Kurt Schuler endorses NGDP targeting

Long time free banking advocate Kurt Schuler has a new piece at freebanking.org in which he endorses NGDP targeting.

This is Kurt:

Given that I do not expect to see free banking in the immediate future, I would like to see one, or preferably more, central banks that now target inflation try targeting nominal GDP targeting instead. Targeting nominal GDP has some prospective advantages over inflation targeting. One is that nominal GDP targeting allows what seems to be a more appropriate behavior for prices over the business cycle, allowing “good” (productivity- rather than money supply-driven) deflation during the boom and “good” inflation during the bust.

I agree very much with Kurt on this and it is in fact one of the key reasons why I support NGDP targeting. Central banks should indeed allow ‘good deflation’ as well as ‘good inflation’. Hence, to the extent the present drop in inflation in for example the US reflects a positive supply shock the Federal Reserve should not react to that by easing monetary policy. I have discussed that topic in among others this recent post.

Back to Kurt:

Another is that inflation targeting as it has been both most widely proposed and as it has always been adopted has been a “bygones are bygones” version, with no later compensation for past misses of the target. During the Great Recession, many central banks undershot their targets, even allowing deflation to occur. They never corrected their mistakes. Nominal GDP targeting in the form that Scott Sumner and others have advocated it requires the central bank to undo its past mistakes.

Note here that Kurt comes out in favour of the Market Monetarist explanation of the Great Recession. It was the Federal Reserve and other central  banks’ failure to keep NGDP ‘on track’ – and even their failure to just hit their inflation targets – that caused the crisis.

And I think it is notable that Kurt notes that “(i)f it (the central bank) undershot last year’s target, it has to increase the growth rate of the monetary base, other things being equal, to meet this year’s target, which is last year’s target plus several percentage points.” 

That of course indirectly support for monetary easing to get the NGDP level back on track. I am sure that will enrage some Austrian School readers of freebanking.org in the same way as they recently got very upset by George Selgin apparent defense of quantitative easing in 2008/9. See for example Joe Salerno’s angry response to George Selgin here. See George’s reply to Joe (and Pete Boettke) here.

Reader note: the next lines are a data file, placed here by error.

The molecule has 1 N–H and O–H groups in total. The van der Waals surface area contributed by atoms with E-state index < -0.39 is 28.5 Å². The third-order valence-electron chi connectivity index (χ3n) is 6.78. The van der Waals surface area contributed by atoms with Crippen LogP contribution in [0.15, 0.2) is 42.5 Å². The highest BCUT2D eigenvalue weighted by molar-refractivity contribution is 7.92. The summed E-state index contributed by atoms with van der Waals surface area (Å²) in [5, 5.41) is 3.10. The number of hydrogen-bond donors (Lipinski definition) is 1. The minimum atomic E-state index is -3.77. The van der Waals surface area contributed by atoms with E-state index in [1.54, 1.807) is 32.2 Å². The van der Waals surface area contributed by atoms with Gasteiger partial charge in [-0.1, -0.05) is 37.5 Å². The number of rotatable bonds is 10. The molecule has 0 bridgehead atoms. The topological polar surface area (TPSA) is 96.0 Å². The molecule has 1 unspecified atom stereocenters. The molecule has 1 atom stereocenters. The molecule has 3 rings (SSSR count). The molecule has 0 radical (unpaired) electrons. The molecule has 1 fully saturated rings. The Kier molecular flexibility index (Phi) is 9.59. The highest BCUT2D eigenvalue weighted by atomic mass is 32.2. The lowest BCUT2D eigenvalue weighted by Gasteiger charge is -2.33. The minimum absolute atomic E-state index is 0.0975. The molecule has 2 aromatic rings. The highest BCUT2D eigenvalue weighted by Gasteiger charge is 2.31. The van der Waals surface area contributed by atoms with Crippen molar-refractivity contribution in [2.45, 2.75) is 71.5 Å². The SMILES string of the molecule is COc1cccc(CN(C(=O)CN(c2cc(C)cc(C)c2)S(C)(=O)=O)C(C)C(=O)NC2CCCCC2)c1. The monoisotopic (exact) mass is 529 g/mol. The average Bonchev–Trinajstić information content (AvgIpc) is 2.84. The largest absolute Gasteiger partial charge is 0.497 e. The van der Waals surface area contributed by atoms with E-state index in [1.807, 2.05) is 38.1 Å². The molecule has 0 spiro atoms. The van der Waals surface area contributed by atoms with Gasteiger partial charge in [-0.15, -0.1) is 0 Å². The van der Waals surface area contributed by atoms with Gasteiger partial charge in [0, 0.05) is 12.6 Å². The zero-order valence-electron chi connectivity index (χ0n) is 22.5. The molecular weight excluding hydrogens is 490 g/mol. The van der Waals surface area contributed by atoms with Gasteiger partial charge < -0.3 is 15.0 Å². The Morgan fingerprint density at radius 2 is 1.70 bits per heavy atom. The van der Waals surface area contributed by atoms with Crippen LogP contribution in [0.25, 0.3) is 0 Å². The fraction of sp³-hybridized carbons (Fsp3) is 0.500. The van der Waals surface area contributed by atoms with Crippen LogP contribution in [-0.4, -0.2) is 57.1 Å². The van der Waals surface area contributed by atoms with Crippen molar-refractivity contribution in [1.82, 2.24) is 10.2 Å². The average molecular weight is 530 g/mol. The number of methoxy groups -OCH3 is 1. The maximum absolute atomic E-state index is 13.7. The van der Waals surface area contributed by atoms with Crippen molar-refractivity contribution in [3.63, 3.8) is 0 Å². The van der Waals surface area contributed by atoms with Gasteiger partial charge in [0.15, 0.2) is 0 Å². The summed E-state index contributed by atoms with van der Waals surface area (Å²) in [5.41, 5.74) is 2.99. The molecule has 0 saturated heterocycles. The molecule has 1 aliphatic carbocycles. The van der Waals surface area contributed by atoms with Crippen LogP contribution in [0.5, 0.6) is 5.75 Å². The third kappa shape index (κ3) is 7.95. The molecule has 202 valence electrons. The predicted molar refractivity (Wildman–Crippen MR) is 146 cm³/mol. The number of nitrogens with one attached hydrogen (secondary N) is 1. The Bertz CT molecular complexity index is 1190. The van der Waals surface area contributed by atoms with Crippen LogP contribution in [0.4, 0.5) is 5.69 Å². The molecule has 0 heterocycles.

I am, however, not at all surprised by Kurt’s views on this issues – I knew them already – but I am happy to once again be reminded that Free Banking thinkers like Kurt and George and Market Monetarists think very alike. In fact I personally have a hard time disagreeing with anything Kurt and George has to say about monetary theory. And I would also note that Kurt has been an advocate of the market based approach to monetary policy analysis advocated particularly by Manley Johnson and Bob Keleher in their book “Monetary Policy, A Market Price Approach”. The Johnson-Keleher view of markets and money of course comes very close to being Market Monetarism. For more on this topic see Kurt on Keleher here.

However, I would also use this occasion to stress that Market Monetarists should learn from people like George and Kurt and we should particularly listen to their more cautious approach to central banks as hugely imperfect institutions. This is Kurt:

With nominal GDP targeting it may well also happen that there will be flaws that only become apparent through experience. My reason for thinking that flaws are likely is that, like inflation targeting, nominal GDP targeting is an imposed monetary arrangement. It is not a fully competitive one that that people are at liberty to cease using at will, individually, the way they can cease buying Coca-Coca and start buying Pepsi or apple juice instead. Nominal GDP targeting when carried out by a central bank, which has monopoly powers, is a form of central economic planning subject to the same criticisms that apply to all forms of central planning. In particular, it does not allow for the occurrence of the type of discovery of knowledge that comes from being able to replace one arrangement with another through competition.